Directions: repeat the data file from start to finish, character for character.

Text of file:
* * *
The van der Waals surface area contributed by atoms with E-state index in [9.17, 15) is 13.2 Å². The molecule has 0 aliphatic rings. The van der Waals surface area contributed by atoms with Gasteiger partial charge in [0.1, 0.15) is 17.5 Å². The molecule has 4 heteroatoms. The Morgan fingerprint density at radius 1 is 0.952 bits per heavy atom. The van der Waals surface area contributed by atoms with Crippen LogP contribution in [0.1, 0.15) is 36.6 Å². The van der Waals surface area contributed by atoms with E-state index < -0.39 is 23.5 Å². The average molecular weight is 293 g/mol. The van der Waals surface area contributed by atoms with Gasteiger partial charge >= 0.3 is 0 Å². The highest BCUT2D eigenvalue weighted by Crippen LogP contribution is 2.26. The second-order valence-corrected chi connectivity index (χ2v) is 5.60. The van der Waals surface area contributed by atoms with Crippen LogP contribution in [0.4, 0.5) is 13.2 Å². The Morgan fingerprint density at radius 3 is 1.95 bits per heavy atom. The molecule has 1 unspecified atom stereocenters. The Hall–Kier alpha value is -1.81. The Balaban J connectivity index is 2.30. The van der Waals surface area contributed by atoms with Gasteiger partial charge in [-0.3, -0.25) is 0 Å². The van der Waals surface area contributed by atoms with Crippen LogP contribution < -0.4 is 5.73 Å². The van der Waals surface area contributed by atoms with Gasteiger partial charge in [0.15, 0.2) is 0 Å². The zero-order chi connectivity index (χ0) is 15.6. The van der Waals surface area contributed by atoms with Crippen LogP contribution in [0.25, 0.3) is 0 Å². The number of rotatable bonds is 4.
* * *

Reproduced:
The van der Waals surface area contributed by atoms with E-state index in [9.17, 15) is 13.2 Å². The molecule has 0 aliphatic rings. The van der Waals surface area contributed by atoms with Gasteiger partial charge in [0.1, 0.15) is 17.5 Å². The molecule has 4 heteroatoms. The Morgan fingerprint density at radius 1 is 0.952 bits per heavy atom. The van der Waals surface area contributed by atoms with Crippen LogP contribution in [0.1, 0.15) is 36.6 Å². The van der Waals surface area contributed by atoms with E-state index < -0.39 is 23.5 Å². The average molecular weight is 293 g/mol. The van der Waals surface area contributed by atoms with Gasteiger partial charge >= 0.3 is 0 Å². The highest BCUT2D eigenvalue weighted by Crippen LogP contribution is 2.26. The second-order valence-corrected chi connectivity index (χ2v) is 5.60. The van der Waals surface area contributed by atoms with Crippen LogP contribution in [0.4, 0.5) is 13.2 Å². The Morgan fingerprint density at radius 3 is 1.95 bits per heavy atom. The molecule has 1 unspecified atom stereocenters. The Hall–Kier alpha value is -1.81. The Balaban J connectivity index is 2.30. The van der Waals surface area contributed by atoms with Gasteiger partial charge in [-0.3, -0.25) is 0 Å². The van der Waals surface area contributed by atoms with Crippen LogP contribution < -0.4 is 5.73 Å². The van der Waals surface area contributed by atoms with Gasteiger partial charge in [0.15, 0.2) is 0 Å². The zero-order chi connectivity index (χ0) is 15.6. The van der Waals surface area contributed by atoms with Crippen LogP contribution in [0.25, 0.3) is 0 Å². The number of rotatable bonds is 4.